Our fear of spiritual disconnection is a universal experience. Painful feelings that we are unworthy of love occur early in life as a result of our disconnection with the divine source of who we are. Much of this disconnection stems from shame. In her ground-breaking research on shame, Brene Brown identifies shame as the “intensely painful feeling or experience of believing that we are flawed and therefore, unworthy of love and belonging.” Throughout our lives, we hear shame messages and eventually repeat them to ourselves such as, “I am bad,” “I’m not good enough,” or “I’m not worthy of love.” This cloak of shame keeps us from being seen, heard and spiritually connected with ourselves and others.
Unfortunately, the human condition is beset by personal suffering rooted in our fear of being unworthy of love. We may hold it differently from previous generations, but suffering still occurs as part of our collective human consciousness. We may even be addicted to the negative patterns of struggle and suffering, which only diminish our ability to create and sustain healthy relationships. In their extreme form, these patterns contribute to an identity structure such as caretaker, victim, or survivor.
This core belief of “I’m unworthy of love” erodes our sense of wholeness and prevents us from experiencing pure love and connection with ourselves and others. As a result, we numb our bodies, close down our hearts, and disconnect from our spirits. Most of all, we live in fear, insecurity, and shame because we think if anyone really saw us, they would not want or love us. So, we hide, resist and distract ourselves from our vulnerable pain of feeling unlovable.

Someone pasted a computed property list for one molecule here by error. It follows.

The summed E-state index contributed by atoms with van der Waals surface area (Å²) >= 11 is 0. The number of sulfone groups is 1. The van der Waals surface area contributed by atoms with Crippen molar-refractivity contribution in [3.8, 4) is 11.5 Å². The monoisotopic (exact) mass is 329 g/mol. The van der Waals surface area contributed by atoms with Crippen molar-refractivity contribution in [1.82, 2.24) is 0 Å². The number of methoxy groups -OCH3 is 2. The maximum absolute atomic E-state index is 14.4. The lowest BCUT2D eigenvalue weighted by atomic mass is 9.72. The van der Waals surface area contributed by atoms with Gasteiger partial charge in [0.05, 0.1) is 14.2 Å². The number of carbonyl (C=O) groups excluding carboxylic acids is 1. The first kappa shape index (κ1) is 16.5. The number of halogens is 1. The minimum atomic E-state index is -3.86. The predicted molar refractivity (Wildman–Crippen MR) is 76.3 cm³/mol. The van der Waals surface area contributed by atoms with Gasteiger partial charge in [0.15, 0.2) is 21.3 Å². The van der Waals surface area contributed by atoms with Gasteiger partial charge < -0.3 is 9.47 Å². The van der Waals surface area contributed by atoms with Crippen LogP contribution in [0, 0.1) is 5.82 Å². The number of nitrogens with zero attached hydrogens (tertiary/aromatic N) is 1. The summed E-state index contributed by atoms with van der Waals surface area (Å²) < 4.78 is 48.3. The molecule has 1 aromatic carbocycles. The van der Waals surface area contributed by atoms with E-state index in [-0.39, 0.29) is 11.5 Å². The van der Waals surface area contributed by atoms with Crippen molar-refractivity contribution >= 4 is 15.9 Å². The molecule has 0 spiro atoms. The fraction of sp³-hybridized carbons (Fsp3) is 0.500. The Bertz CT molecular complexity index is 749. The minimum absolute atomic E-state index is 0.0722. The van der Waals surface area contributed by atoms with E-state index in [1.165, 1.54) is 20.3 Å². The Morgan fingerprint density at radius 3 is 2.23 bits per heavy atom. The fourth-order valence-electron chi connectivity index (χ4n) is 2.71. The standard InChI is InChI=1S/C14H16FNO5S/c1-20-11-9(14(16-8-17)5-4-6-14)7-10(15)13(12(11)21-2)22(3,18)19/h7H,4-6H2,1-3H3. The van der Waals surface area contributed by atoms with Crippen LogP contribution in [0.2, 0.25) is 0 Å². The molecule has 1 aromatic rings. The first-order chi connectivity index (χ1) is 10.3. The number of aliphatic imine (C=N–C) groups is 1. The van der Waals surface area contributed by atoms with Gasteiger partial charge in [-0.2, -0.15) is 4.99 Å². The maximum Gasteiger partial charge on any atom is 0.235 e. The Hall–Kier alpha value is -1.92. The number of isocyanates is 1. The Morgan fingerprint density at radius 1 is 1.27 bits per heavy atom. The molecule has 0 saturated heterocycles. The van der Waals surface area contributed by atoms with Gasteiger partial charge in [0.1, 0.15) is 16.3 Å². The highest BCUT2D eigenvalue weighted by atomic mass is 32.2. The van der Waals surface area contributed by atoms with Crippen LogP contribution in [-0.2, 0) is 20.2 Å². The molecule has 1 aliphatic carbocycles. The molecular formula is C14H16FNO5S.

Self-destructive patterns of co-dependency occur when we abandon personal responsibility and expect others to fill the void of love inside us. Displacing our need for love and connection onto someone else, we substitute a physical and emotional dependence for a spiritual connection. Then, feeling disconnected from ourselves and our source, we float through life waiting for someone else to define our purpose, give our life meaning and fulfill our insatiable addiction to love. We project this fantasy by shifting the responsibility for manifesting the real-life version onto someone else. Expecting someone to fulfill our dreams, we dismiss the power we have to create them for ourselves and then wonder why we feel perpetually disappointed and disconnected in our life. But eventually we have to discover that no relationship ever rescues us; we have to rescue ourselves.
Relationships in which neither person takes full responsibility for being loving and expressing love will perpetuate these co-dependent patterns. When we fail to satisfy our own need for love, it results in no one’s needs ever being fully satisfied. Instead of asking for or manifesting what we want, we become masterful at tolerating mediocrity in our relationships. Then, due to our patterns of needing to fix the other person or be fixed, we drain the life force out of the relationship.
Our longing for love and connection makes us susceptible to holding on and staying in unhealthy relationships. We all want to fall in love because in love we feel complete and not alone. To love and be connected is magical. However, we often become blinded by physical attraction and confuse this with unconditional loving and connected relationships with lifelong spiritual companions. The foundation for cultivating soul-connected loving relationships begins loving and opening up a deep spiritual connection to ourselves.